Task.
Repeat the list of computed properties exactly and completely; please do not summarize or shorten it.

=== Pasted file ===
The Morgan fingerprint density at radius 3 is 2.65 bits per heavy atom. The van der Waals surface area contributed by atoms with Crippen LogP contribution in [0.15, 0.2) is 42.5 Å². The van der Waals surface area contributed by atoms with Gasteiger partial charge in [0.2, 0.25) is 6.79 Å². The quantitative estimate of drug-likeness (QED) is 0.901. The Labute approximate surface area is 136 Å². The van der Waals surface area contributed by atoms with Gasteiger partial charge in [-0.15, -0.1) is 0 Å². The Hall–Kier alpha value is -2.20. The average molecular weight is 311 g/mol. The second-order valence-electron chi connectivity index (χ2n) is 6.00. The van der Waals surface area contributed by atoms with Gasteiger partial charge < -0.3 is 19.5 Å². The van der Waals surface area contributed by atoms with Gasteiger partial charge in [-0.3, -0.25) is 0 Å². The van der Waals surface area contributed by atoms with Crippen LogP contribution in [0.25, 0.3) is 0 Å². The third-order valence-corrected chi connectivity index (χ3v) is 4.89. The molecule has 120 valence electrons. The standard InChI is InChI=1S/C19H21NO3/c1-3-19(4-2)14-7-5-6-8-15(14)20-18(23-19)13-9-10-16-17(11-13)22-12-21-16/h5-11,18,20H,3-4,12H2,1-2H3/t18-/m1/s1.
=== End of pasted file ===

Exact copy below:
The Morgan fingerprint density at radius 3 is 2.65 bits per heavy atom. The van der Waals surface area contributed by atoms with Crippen LogP contribution in [0.15, 0.2) is 42.5 Å². The van der Waals surface area contributed by atoms with Gasteiger partial charge in [0.2, 0.25) is 6.79 Å². The quantitative estimate of drug-likeness (QED) is 0.901. The Labute approximate surface area is 136 Å². The van der Waals surface area contributed by atoms with Gasteiger partial charge in [-0.15, -0.1) is 0 Å². The Hall–Kier alpha value is -2.20. The average molecular weight is 311 g/mol. The second-order valence-electron chi connectivity index (χ2n) is 6.00. The van der Waals surface area contributed by atoms with Gasteiger partial charge < -0.3 is 19.5 Å². The van der Waals surface area contributed by atoms with Gasteiger partial charge in [-0.3, -0.25) is 0 Å². The van der Waals surface area contributed by atoms with Crippen LogP contribution in [0.25, 0.3) is 0 Å². The third-order valence-corrected chi connectivity index (χ3v) is 4.89. The molecule has 120 valence electrons. The standard InChI is InChI=1S/C19H21NO3/c1-3-19(4-2)14-7-5-6-8-15(14)20-18(23-19)13-9-10-16-17(11-13)22-12-21-16/h5-11,18,20H,3-4,12H2,1-2H3/t18-/m1/s1.